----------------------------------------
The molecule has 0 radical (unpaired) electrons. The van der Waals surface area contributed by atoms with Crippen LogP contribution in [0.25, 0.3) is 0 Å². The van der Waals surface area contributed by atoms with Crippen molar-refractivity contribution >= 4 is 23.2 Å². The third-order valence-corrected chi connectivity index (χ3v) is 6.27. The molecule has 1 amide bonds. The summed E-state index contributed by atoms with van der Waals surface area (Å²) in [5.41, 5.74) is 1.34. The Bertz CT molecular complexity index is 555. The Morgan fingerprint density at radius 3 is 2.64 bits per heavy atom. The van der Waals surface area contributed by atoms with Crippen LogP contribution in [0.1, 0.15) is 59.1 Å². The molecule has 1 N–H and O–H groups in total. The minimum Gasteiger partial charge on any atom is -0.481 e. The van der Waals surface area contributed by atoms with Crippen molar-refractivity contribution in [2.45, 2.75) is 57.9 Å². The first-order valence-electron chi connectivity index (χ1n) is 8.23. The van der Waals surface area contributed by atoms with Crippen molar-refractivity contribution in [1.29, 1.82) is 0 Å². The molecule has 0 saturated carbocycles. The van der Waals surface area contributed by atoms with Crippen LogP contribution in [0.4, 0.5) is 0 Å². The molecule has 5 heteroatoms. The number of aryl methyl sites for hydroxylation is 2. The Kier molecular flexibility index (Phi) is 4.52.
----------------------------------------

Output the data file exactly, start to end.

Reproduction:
The molecule has 0 radical (unpaired) electrons. The van der Waals surface area contributed by atoms with Crippen LogP contribution in [0.25, 0.3) is 0 Å². The van der Waals surface area contributed by atoms with Crippen molar-refractivity contribution >= 4 is 23.2 Å². The third-order valence-corrected chi connectivity index (χ3v) is 6.27. The molecule has 1 amide bonds. The summed E-state index contributed by atoms with van der Waals surface area (Å²) in [5.41, 5.74) is 1.34. The Bertz CT molecular complexity index is 555. The Morgan fingerprint density at radius 3 is 2.64 bits per heavy atom. The van der Waals surface area contributed by atoms with Crippen LogP contribution in [0.1, 0.15) is 59.1 Å². The molecule has 1 N–H and O–H groups in total. The minimum Gasteiger partial charge on any atom is -0.481 e. The van der Waals surface area contributed by atoms with Crippen molar-refractivity contribution in [2.45, 2.75) is 57.9 Å². The first-order valence-electron chi connectivity index (χ1n) is 8.23. The van der Waals surface area contributed by atoms with Crippen molar-refractivity contribution in [1.29, 1.82) is 0 Å². The molecule has 0 saturated carbocycles. The van der Waals surface area contributed by atoms with Crippen LogP contribution in [0.4, 0.5) is 0 Å². The molecule has 5 heteroatoms. The number of aryl methyl sites for hydroxylation is 2. The Kier molecular flexibility index (Phi) is 4.52.